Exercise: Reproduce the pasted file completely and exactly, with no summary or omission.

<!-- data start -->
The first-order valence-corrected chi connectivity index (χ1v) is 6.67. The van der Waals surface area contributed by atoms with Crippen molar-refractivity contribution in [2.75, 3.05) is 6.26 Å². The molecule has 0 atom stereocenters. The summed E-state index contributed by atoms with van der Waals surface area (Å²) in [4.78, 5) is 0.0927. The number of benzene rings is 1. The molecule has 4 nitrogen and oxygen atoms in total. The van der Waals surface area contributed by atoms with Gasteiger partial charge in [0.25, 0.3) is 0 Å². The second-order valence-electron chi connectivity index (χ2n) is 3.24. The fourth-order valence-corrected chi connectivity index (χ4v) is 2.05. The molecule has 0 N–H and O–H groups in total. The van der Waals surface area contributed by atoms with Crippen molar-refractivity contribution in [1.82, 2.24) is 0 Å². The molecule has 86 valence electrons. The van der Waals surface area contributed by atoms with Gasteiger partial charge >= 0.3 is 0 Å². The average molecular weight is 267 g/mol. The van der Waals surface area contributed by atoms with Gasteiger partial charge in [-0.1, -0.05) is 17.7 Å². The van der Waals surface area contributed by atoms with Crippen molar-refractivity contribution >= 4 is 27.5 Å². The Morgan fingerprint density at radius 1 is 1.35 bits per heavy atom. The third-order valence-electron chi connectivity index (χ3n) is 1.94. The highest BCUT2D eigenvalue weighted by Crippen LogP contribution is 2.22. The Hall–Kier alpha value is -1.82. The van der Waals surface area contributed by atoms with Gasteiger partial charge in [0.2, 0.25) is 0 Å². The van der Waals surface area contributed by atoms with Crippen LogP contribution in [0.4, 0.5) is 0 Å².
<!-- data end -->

The first-order valence-corrected chi connectivity index (χ1v) is 6.67. The van der Waals surface area contributed by atoms with Crippen molar-refractivity contribution in [2.75, 3.05) is 6.26 Å². The molecule has 0 atom stereocenters. The summed E-state index contributed by atoms with van der Waals surface area (Å²) in [4.78, 5) is 0.0927. The number of benzene rings is 1. The molecule has 4 nitrogen and oxygen atoms in total. The van der Waals surface area contributed by atoms with Gasteiger partial charge in [0.25, 0.3) is 0 Å². The second-order valence-electron chi connectivity index (χ2n) is 3.24. The fourth-order valence-corrected chi connectivity index (χ4v) is 2.05. The molecule has 0 N–H and O–H groups in total. The van der Waals surface area contributed by atoms with Crippen molar-refractivity contribution in [1.82, 2.24) is 0 Å². The molecule has 86 valence electrons. The van der Waals surface area contributed by atoms with Gasteiger partial charge >= 0.3 is 0 Å². The average molecular weight is 267 g/mol. The van der Waals surface area contributed by atoms with Gasteiger partial charge in [-0.1, -0.05) is 17.7 Å². The van der Waals surface area contributed by atoms with Crippen molar-refractivity contribution >= 4 is 27.5 Å². The Morgan fingerprint density at radius 1 is 1.35 bits per heavy atom. The third-order valence-electron chi connectivity index (χ3n) is 1.94. The highest BCUT2D eigenvalue weighted by Crippen LogP contribution is 2.22. The Hall–Kier alpha value is -1.82. The van der Waals surface area contributed by atoms with Gasteiger partial charge in [0.2, 0.25) is 0 Å². The van der Waals surface area contributed by atoms with Crippen LogP contribution in [0.4, 0.5) is 0 Å².